"I'll admit it it. I'm sick to death of World War Hulk and its many, many spinoffs that are only just now hitting the stands. I'd really like to put this event behind me and deal with the more important Skrull-related matters at hand. As such, I wasn't particularly looking forward to the new, rehashed version of Incredible Hulk, now with the demigod Hercules and impossibly smart Amadeus Cho in the lead roles. It struck me as a low-key mini-series that was shoehorned into an existing title to boost sales. However, I'm always happy to be proven wrong.
Soon to be titled Incredible Herc, this issue picks up immediately where the series' WWH tie-in left off. Cho and the Renegades are disillusioned in the wake of the war's end. Angel and Namora choose to turn themselves in to S.H.I.E.L.D., leaving their two comrades to run from the law. Yes, the parallels to Hulk's outlaw status are immediate and obvious. Where this issue succeeds in finding its own voice is in the examination of Herc's troubled past. Co-writers Greg Pak and Fred van Lente delve into the truth behind his 12 trials and the murder of his family, as well as his relationship with his brother Ares. As an Avenger, Ares is now charged, alongside S.H.I.E.L.D. agent Gabriel Jones, with bringing Herc to justice. The real joy of this issue is seeing the two quarreling brothers play off of each other. It's almost sad how much better the duo handle Ares in a few short pages than Brian Michael Bendis has managed in six issues of Mighty Avengers.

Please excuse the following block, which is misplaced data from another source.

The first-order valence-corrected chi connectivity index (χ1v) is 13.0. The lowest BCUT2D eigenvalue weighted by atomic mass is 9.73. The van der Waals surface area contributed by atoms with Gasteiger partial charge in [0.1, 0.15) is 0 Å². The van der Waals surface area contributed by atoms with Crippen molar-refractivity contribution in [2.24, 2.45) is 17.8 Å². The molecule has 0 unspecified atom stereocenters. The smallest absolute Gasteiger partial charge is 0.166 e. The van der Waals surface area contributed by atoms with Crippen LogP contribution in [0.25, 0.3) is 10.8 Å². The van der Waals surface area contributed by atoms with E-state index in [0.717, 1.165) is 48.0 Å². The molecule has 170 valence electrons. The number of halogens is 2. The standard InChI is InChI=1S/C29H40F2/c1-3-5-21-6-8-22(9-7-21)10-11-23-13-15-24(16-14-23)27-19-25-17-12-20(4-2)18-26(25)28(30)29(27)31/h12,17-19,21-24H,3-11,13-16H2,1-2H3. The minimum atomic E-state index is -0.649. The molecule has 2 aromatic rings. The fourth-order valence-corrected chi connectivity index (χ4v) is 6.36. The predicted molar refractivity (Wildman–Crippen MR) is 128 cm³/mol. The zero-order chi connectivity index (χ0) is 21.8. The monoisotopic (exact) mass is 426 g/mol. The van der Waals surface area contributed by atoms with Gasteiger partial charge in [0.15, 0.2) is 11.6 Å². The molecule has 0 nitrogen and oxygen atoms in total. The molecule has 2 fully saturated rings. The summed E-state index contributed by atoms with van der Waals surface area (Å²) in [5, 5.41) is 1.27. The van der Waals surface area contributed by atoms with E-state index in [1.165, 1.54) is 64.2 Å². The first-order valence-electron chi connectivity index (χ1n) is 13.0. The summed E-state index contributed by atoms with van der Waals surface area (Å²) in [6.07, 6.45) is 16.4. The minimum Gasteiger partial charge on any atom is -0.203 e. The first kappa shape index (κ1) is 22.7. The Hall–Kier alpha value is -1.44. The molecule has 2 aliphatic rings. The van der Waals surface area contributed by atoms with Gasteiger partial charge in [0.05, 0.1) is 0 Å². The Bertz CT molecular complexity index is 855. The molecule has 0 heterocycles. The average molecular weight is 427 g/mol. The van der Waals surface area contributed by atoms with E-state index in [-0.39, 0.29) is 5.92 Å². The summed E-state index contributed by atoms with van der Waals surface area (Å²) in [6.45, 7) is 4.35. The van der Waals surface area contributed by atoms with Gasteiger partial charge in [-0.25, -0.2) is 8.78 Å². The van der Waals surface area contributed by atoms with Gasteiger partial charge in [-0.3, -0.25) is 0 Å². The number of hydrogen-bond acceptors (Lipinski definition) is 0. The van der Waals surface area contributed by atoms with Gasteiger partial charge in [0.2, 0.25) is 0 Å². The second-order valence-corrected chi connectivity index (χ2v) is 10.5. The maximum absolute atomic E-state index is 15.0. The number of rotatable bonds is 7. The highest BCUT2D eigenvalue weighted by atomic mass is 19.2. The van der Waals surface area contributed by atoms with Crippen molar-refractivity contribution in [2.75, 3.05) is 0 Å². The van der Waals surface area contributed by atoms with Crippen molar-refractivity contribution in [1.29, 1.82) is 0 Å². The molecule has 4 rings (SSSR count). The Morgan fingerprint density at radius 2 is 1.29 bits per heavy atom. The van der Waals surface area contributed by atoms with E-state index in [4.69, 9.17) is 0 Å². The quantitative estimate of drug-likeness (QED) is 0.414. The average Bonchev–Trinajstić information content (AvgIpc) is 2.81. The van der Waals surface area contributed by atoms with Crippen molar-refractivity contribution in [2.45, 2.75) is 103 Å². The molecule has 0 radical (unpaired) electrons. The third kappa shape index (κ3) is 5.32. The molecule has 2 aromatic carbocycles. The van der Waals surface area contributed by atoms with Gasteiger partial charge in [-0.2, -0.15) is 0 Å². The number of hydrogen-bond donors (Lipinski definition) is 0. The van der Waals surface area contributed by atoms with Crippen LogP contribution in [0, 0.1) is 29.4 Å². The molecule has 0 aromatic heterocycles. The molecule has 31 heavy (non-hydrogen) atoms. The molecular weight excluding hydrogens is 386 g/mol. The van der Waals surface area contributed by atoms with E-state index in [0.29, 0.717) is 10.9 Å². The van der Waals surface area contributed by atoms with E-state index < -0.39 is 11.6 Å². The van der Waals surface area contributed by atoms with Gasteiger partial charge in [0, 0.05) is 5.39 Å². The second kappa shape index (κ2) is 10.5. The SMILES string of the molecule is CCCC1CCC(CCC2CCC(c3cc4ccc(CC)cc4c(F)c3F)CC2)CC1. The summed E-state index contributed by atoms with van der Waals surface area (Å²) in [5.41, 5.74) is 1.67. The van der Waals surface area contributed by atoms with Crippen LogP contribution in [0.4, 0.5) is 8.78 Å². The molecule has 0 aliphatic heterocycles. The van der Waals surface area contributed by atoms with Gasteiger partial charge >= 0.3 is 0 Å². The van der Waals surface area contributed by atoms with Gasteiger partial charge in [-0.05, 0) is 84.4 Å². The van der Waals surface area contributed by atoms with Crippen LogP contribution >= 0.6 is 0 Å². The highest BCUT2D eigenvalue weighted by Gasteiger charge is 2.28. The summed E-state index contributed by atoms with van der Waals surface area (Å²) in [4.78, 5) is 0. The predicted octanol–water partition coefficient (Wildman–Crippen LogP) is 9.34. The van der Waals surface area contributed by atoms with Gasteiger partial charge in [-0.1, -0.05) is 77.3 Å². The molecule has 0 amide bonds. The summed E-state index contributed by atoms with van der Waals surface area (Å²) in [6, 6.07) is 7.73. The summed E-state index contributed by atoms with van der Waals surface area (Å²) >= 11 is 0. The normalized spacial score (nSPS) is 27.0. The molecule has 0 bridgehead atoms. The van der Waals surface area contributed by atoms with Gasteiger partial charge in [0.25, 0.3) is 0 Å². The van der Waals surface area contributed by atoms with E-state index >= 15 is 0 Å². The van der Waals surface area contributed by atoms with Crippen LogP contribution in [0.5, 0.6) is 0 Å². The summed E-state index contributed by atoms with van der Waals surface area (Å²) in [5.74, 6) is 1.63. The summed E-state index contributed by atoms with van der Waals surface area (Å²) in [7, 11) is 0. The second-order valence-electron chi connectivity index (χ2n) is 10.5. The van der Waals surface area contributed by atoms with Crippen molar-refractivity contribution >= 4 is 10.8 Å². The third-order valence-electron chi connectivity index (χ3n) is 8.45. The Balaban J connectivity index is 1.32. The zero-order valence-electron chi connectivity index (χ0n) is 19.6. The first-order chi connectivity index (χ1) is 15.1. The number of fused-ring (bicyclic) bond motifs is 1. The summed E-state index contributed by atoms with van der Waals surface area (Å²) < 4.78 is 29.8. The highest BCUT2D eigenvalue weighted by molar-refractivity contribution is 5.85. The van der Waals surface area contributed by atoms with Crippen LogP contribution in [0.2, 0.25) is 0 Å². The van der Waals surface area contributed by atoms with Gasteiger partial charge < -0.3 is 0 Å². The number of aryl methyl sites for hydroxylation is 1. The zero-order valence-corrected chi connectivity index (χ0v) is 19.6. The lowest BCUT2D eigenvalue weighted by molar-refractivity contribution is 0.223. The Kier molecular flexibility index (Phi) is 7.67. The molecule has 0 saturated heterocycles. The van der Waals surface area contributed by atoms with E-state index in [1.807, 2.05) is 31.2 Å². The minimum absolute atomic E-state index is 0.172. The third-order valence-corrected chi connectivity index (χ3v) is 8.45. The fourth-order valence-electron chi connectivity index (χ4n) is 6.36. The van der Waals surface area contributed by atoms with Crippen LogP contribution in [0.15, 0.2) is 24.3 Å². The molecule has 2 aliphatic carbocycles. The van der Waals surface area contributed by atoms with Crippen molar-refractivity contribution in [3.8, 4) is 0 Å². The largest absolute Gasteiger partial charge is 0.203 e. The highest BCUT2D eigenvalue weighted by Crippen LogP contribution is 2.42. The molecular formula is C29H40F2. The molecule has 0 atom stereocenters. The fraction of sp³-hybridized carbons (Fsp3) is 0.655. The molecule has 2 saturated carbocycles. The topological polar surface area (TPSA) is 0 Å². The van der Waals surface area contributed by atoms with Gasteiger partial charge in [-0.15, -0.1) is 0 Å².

Herc rarely appears in any story these days with being accompanied by a healthy dose of humor. It made him endearing in Dan Slott's original She-Hulk run, and it works again here. I was a bit worried about the humor in this book considering Van Lente's last major work was the forgettable MODOK's Eleven, and Pak isn't really known for his humorous writing at all. Luckily, whether Herc is bombarding a helicarrier with wine or Ares is taunting his little brother, this issue is pretty darned amusing. Artist Khoi Pham is equally and pleasantly surprising in his work. I think Pham got a bad rap when he filled in for Pablo Raimondi in X-Factor recently. Raimondi is a tough cookie to follow, and the fan's were understandably unreceptive. Pham's pencils fit this book quite well, much better than the various WWH artists at any rate.
It's doubtful Incredible Hulk's new status quo will last for very long, so I'd strongly suggest hopping on board while the fun lasts. Who would have thought Hercules could carry the weight of a book like this on his burly shoulders?"
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